7 Madison actors and directors to stream now
Familiarize yourself with the work of Sarayu Blue, Bradley Whitford and the makers of several spider-man movies
Hunkered down in our homes for who know how long, we find ourselves in need of entertaining distractions. If this is to be an enforced period to Netflix and chill, let’s do just that — but in a Madison-centric fashion.
Madison has produced a plethora of successful TV and film actors and directors, and much of their work can be found on demand. The following list just scratches the surface and is limited to what we could find on Netflix, Hulu and YouTube. Add the search function for Amazon Prime, Disney+ (or insert favorite service here) and see where the rabbit hole takes you.
Born in Madison and a graduate of Madison West High School, Indian-American actress Sarayu Blue stars in several current Netflix offerings. Believe it or not, she’s now playing the role of a tough-talking Centers for Disease Control agent trying to find the source of a fatal virus spreading worldwide. Yep. And the show, “Medical Police,” is a nutso comedy. Seriously, it’s exactly what we need to cut through the heaviness of the current standstill we’re all in.
Also look for Blue in the Netflix series “No Tomorrow” (2016), as the lead in “I Feel Bad” (2018) and in small roles in the feature film “Blockers” (2018) and the Netflix original movie “To All the Boys: P.S. I Still Love You” released earlier this year.
Sink into the couch and watch a fast-talking, whip-smart liberal White House chief of staff played by Bradley Whitford, a Madison East High School graduate. There are seven seasons of “The West Wing” (1999-2006) on Netflix. A grey and bearded Whitford reprised his role in a parody sketch with fellow “West Wing” alum Alison Janney on “The Late Late Show with James Corden” in 2016 — just before Donald Trump moved into the West Wing IRL.
Also check out Whitford’s Emmy-winning performances on “Transparent” (on Amazon) and “The Handmaid’s Tale” (on Hulu).
No list of Madison-born actors could fail to include Chris Farley. The outsized comedian spent the first half of the 1990s on “Saturday Night Live.” Forty-plus clips of his performances — as motivational speaker Matt Foley and “da Bears” fan Bill Swerski among others — can be binged on Hulu and YouTube.
A touching tribute to Farley can be found on Netflix at the end of fellow “SNL” veteran Adam Sandler’s 2018 comedy special “100% Fresh.” While photos and video clips of Farley play on a jumbo screen behind him, Sandler plays guitar and sings about “My boy, Chris Farley.” The song includes a lyric about the day “we flew to Madison to bury our friend.” Farley was only 33 when he died of a drug overdose on Dec. 18, 1997. Watch Sandler play the song on “SNL” via Youtube.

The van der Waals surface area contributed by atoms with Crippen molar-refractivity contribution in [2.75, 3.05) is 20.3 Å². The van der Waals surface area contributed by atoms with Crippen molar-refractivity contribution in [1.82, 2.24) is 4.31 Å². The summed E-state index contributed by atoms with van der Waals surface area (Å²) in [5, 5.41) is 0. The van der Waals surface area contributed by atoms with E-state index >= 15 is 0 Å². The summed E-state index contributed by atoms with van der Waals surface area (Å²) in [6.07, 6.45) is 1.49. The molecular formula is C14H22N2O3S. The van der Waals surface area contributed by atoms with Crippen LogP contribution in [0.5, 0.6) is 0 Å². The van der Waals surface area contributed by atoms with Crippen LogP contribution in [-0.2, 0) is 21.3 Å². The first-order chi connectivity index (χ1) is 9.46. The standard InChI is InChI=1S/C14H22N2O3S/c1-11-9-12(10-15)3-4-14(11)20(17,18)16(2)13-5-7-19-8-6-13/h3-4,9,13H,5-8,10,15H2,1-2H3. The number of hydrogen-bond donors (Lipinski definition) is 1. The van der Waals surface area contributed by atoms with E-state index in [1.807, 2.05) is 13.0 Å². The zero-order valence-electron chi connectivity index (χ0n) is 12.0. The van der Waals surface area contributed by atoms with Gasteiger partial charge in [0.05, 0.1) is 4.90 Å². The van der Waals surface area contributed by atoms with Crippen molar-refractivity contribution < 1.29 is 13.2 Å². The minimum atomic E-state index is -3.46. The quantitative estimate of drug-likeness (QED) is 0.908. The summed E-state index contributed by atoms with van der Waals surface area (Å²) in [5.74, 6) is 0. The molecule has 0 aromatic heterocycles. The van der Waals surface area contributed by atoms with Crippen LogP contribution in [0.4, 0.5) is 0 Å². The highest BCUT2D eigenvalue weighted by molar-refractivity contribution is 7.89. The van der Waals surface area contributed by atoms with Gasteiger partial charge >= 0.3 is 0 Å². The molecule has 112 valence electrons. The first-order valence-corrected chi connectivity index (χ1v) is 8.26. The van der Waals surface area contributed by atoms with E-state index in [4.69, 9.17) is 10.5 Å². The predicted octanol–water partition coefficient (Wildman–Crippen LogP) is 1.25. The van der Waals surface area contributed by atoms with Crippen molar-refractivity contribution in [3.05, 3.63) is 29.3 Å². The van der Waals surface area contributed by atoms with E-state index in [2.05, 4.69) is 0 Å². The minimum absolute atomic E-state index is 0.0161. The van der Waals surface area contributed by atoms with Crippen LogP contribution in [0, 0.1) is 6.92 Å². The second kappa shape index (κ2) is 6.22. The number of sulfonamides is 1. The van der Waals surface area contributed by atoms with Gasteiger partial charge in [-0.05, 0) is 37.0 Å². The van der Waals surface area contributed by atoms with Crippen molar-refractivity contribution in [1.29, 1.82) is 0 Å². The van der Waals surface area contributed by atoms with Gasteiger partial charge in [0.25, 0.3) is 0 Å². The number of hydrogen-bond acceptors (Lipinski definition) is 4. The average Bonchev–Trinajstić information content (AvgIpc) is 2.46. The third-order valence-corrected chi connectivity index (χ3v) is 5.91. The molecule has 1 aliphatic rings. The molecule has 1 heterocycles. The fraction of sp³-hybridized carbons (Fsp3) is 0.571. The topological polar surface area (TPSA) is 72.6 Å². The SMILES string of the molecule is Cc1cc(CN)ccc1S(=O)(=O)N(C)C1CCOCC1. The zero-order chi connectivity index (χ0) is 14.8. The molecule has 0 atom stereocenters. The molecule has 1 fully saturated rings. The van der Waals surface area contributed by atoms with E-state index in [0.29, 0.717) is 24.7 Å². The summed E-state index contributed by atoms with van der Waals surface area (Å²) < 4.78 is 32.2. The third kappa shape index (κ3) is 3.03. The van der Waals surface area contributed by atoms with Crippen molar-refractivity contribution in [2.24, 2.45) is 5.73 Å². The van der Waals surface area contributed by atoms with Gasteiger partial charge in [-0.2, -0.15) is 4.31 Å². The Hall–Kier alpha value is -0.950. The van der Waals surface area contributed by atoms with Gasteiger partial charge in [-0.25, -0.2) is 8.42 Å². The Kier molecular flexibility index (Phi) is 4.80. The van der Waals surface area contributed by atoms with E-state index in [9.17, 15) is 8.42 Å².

There’s a web of Madison actors and directors who were involved — coincidentally, most likely — in several of the “Spider-Man” movies.
Marc Webb — a Madison resident from 18 months of age until he graduated from West High School in 1992 — directed the 2012 reboot “The Amazing Spider-Man” and its 2014 sequel “The Amazing Spider-Man 2,” both of which can be watched on Amazon.
As it happens, Madison native J.D. Walsh appears briefly in “The Amazing Spider-Man 2” as an online instructor talking about how batteries work for Peter Parker, played by Andrew Garfield. The clip can be found here.
Walsh also has the distinction of writing, producing and directing Hulu’s first scripted show, “Battleground,” in 2012. The short-lived show — filmed in Madison — was about a West Wing-esque campaign for a Senate seat taking place in Wisconsin — a battleground state, get it? See the trailer here.
And Tyne Daly, of “Cagney and Lacey” fame, cemented her place in the Marvel Cinematic Universe by playing Anne Marie Hoag, director of the U.S. Department of Damage Control, in “Spider-Man: Homecoming” (2017). Watch it on Amazon.
(Incidentally, Sarayu Blue is in the MCU, too, having placed Dr. Jazuat on “Agents of S.H.I.E.L.D.”)
Daly, who was born in Madison, started her TV career in 1954. She appeared on iconic shows such as “Columbo” and “Magnum P.I.” She won Emmy Award for her performances in “Cagney and Lacey” (1981-1988) and “Judging Amy” (1999-2005).
On Hulu, look for Daly on episodes of “Grey’s Anatomy,” “Burn Notice” and “Modern Family.” Daly was a regular on the 2018 revival of “Murphy Brown,” playing bar owner Phyllis. In this clip, she talks across the bar with Candice Bergen as Murphy Brown.
The original spider-man filmmaker, however, was Bill Rebane who shot the campy, low-budget creature feature “The Giant Spider Invasion” north of Wausau in 1975. Madison Magazine columnist Doug Moe caught up with the 81-year-old Rebane for a story published in February 2019.
“The Giant Spider Invasion” can be watched in its entirety for free on YouTube.
The film was also the focus of a 2013 episode of Mystery Science Theater 3000, or MST3K, during which droll and snarky comments are spoken during so-called terrible movies by a spacecraft worker and his robot friends.
One of the first riffs uttered comes when Bill Rebane’s name appears during the opening credits. “Ah, Bill Rebane. One of the finest directors to come out of northwest Wisconsin,” is said with probably more than a modicum of truth.
The MST3K episode can be screened on YouTube, too.
With any luck, by the time you watch all the above, the current global nightmare will be over. In the mean time, happy viewing to you.
Joel Patenaude is associate editor of Madison Magazine.
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